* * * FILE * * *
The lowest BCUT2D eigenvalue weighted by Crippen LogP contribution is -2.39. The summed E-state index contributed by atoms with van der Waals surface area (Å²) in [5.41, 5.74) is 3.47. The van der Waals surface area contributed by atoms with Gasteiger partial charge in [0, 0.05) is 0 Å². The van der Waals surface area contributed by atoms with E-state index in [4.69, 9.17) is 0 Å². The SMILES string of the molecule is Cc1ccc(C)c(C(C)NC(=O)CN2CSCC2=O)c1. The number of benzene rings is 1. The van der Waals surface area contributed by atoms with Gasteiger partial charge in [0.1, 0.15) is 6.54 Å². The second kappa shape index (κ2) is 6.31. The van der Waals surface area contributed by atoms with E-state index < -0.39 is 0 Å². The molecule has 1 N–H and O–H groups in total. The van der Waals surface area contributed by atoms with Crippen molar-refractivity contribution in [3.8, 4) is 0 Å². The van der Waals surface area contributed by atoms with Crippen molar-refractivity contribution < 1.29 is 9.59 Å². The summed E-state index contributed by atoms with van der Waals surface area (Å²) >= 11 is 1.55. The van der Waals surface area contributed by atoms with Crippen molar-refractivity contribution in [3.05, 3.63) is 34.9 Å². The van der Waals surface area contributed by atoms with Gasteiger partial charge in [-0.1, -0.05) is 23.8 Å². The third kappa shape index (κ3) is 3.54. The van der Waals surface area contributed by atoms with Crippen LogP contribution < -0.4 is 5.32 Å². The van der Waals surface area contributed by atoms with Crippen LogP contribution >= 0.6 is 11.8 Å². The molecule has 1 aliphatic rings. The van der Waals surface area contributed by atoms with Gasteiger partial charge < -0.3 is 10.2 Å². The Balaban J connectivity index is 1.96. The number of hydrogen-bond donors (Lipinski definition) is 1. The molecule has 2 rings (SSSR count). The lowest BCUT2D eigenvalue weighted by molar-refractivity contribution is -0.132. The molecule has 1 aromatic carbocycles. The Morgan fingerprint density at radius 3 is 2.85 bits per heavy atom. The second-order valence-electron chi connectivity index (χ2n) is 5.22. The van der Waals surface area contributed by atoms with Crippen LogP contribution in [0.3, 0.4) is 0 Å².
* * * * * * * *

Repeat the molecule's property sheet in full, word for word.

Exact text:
The lowest BCUT2D eigenvalue weighted by Crippen LogP contribution is -2.39. The summed E-state index contributed by atoms with van der Waals surface area (Å²) in [5.41, 5.74) is 3.47. The van der Waals surface area contributed by atoms with Gasteiger partial charge in [0, 0.05) is 0 Å². The van der Waals surface area contributed by atoms with E-state index in [4.69, 9.17) is 0 Å². The SMILES string of the molecule is Cc1ccc(C)c(C(C)NC(=O)CN2CSCC2=O)c1. The number of benzene rings is 1. The van der Waals surface area contributed by atoms with Gasteiger partial charge in [0.1, 0.15) is 6.54 Å². The second kappa shape index (κ2) is 6.31. The van der Waals surface area contributed by atoms with E-state index < -0.39 is 0 Å². The molecule has 1 N–H and O–H groups in total. The van der Waals surface area contributed by atoms with Crippen molar-refractivity contribution in [3.8, 4) is 0 Å². The van der Waals surface area contributed by atoms with Crippen molar-refractivity contribution < 1.29 is 9.59 Å². The summed E-state index contributed by atoms with van der Waals surface area (Å²) >= 11 is 1.55. The van der Waals surface area contributed by atoms with Crippen molar-refractivity contribution in [3.05, 3.63) is 34.9 Å². The van der Waals surface area contributed by atoms with Gasteiger partial charge in [-0.1, -0.05) is 23.8 Å². The third kappa shape index (κ3) is 3.54. The van der Waals surface area contributed by atoms with Crippen LogP contribution < -0.4 is 5.32 Å². The van der Waals surface area contributed by atoms with Crippen LogP contribution >= 0.6 is 11.8 Å². The molecule has 1 aliphatic rings. The van der Waals surface area contributed by atoms with Gasteiger partial charge < -0.3 is 10.2 Å². The Balaban J connectivity index is 1.96. The number of hydrogen-bond donors (Lipinski definition) is 1. The molecule has 2 rings (SSSR count). The lowest BCUT2D eigenvalue weighted by molar-refractivity contribution is -0.132. The molecule has 1 aromatic carbocycles. The Morgan fingerprint density at radius 3 is 2.85 bits per heavy atom. The second-order valence-electron chi connectivity index (χ2n) is 5.22. The van der Waals surface area contributed by atoms with Crippen LogP contribution in [0.3, 0.4) is 0 Å².